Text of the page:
For each analysis, the set of covariates was reduced through a change-in-estimate procedure [28], where the parameter of interest was the regression coefficient for the fecal indicator organism, with a criterion of a 5% change in the coefficient. To evaluate differences in the indicator-illness relationship across beaches and age groups, we used likelihood ratio tests to compare full models with multiplicative interaction terms between beach or age group and water quality (which allowed slopes to differ) to restricted models constrained to a single slope. When data were sufficient, we conducted separate analysis for those 10 years of age and under, consistent with our previous report [6]. Stratified analyses for older age groups were not conducted due to small sample size, and infrequent swimming and reporting of illness.

Adjusted Odds Ratios (AORs) estimated from logistic regression models were used to represent the degree of association between fecal indicator estimates and risk of illness. An AOR of 1 indicates no association or a completely flat slope. AORs with a 95% confidence bound including 1 were considered not statistically significant. For graphical presentations, adjusted probabilities of illness were predicted from logistic regression models holding covariates constant at their mean value.

We used Stata version 10.1 for data analysis [29].

Results

Subject recruitment and respondent characteristics

We conducted interviews on 70 study days at the three beaches (Table 1). At Edgewater Beach, data collection was stopped several days early due to the effects of Hurricane Katrina. A total of 9,069 beach-goers were offered enrollment. Of these, 1,715 (19%) refused to participate or were ineligible. Of those who agreed to participate, 6,350 (78%) completed the telephone interview and were eligible for analysis. Selected characteristics of the study population are shown in Table 1. Seventy-five percent of children age 5-10 immersed their body compared to only 26% of those over 55 (data not shown). Swimming was also associated with male gender, non-white race, less frequent visits to the beach, the absence of chronic illnesses and less frequent consumption of raw or undercooked meat (data not shown).

Table 1. Enrollment and selected respondent characteristics

Water quality

We collected and tested a total of 1,242 water samples on study days (Table 2). In terms of overall water quality, Fairhope Beach had the highest geometric mean Enterococcus CFU (21 CFU/100 ml) and Goddard Beach the lowest (4 CFU/100 ml). Individual samples of Enterococcus CFU ranged from below detection to 3,000 CFU/100 ml. Overall, 142 samples (11.5%) exceeded 104 CFU/100 ml, the EPA recommended single sample maximum for marine beaches [30]. Individual samples most frequently exceeded the single sample maximum at Fairhope Beach (99 samples, 23%), followed by Edgewater Beach (32, 8.5%) and Goddard Beach (11 samples, 3%). Enterococcus CCE estimated by qPCR were higher than Enterococcus CFU. For all indicators measured by qPCR, estimates of CCEΔΔ were higher than CCEΔ. Bacteroidales CCE were highest among the indicators.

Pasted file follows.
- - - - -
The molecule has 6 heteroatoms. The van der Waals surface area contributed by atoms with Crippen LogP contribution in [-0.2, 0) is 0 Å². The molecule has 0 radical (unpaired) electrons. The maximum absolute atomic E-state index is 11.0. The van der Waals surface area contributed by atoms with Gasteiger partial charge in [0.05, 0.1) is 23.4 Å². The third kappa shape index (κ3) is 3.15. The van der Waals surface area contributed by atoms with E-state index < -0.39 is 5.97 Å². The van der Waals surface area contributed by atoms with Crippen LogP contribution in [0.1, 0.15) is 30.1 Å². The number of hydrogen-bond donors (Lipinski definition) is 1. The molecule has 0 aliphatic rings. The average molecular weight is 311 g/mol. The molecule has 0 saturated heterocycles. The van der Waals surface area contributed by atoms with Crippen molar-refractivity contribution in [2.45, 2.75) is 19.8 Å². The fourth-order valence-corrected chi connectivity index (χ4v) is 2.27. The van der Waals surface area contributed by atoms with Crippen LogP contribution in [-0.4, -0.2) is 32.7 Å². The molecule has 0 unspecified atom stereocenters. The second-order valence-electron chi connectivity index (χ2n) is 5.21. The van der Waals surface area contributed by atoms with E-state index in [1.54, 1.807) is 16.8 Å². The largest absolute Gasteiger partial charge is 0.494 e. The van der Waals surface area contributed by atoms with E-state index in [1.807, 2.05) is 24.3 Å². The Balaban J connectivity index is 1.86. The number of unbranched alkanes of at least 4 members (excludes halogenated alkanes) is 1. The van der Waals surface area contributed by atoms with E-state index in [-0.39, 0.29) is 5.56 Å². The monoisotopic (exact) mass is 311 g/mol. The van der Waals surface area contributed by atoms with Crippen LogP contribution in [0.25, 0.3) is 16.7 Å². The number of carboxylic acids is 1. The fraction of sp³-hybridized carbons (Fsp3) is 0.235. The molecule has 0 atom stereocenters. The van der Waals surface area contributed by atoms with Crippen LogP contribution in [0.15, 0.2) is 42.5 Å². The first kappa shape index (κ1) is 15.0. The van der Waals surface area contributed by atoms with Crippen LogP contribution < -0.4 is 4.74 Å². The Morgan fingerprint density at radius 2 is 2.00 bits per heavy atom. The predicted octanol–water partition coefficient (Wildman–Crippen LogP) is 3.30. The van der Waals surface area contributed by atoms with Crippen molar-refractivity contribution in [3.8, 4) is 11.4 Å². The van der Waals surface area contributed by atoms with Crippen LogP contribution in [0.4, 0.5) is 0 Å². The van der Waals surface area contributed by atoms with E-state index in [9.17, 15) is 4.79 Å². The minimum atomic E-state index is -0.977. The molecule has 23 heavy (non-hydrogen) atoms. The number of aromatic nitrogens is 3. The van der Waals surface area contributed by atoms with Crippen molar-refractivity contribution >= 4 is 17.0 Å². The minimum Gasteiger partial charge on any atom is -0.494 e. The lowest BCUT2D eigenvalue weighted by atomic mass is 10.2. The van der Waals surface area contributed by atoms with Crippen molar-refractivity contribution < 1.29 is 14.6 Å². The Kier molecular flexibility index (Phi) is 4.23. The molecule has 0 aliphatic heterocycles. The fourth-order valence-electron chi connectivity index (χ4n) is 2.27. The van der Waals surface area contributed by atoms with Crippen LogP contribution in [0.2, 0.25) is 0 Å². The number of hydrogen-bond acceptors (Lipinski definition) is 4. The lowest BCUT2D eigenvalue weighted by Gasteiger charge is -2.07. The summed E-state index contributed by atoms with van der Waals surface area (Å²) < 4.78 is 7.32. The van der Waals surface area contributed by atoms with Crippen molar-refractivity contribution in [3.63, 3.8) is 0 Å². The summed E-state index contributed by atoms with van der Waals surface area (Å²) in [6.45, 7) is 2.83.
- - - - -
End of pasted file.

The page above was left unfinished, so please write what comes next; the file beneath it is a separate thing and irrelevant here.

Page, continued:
Table 2. Fecal indicator bacteria estimates at marine beaches

Fifty-six percent (100/222) of samples at Fairhope Beach and 65% (203/425) of samples at Goddard Beach were positive for F+ coliphage by the 24 hour SPOT test. Fewer samples were positive for F+ coliphage by the CLAT assay. At Fairhope Beach, 4% (8/228) and 14% (14/224) of samples indicated the presence of F+ RNA and F+ DNA coliphage, respectively. At Goddard Beach, 8% (31/425) and 9% (37/423) of samples tested indicated the presence of F+ RNA and F+ DNA coliphage, respectively.

Illness and water quality

Bacterial indicators of water quality and illness

The number and crude (unadjusted) percentage of respondents reporting illness among non-swimmers and swimmers for quintiles of exposure based on daily averages are shown for all subjects in Table 3 for qPCR CCEΔΔ and for Enterococcus CFU. For Enterococcus CCE, Bacteroidales CCE and Enterococcus CFU, the crude cumulative incidence of both GI illness and diarrhea increased with increasing levels of exposure and peaked in the highest exposure categories. On days when the daily geometric mean of Bacteroidales CCEΔΔ was highest (over 3,530 CCE/100 ml), approximately 12% of swimmers reported GI illness compared to 6% among non-swimmers and 4% among swimmers on days when Bacteroidales CCEΔΔ was low (< 542 CCE/100 ml). Similar patterns were noted for Enterococcus CFU and CCE.

Table 3. Illness among non-swimmers and swimmers by quintiles of daily average indicator exposures

AORs of illness among swimmers with respect to indicator density are shown for all subjects (Table 4). The risks of both GI illness and diarrhea were significantly associated with exposure to Enterococcus and Bacteroidales CCEΔ and CCEΔΔ (Figures 2 and 3). A log10 increase in the daily average of Enterococcus and Bacteroidales CCE was associated with an approximate doubling or greater (AORs≈2 or more) in the risk of GI illness (Table 4). Morning estimates of Bacteroidales and Enterococcus CCE (8:00 and/or 11:00 AM) were also significantly associated with both GI illness and diarrhea. Associations between GI illness and fecal Bacteroidales were generally positive but not statistically significant. Clostridium CCEΔΔ showed a strong statistically significant association with GI illness (AOR = 1.94, 95% CI 1.16-3.23, Table 4), but the relationship with Clostridium CCEΔ was weaker (AOR = 1.81, 95% CI 0.96-3.39), Table 4).

Table 4. Adjusted Odds Ratios for illness risk among swimmers for a 1 log10 increase in indicator density1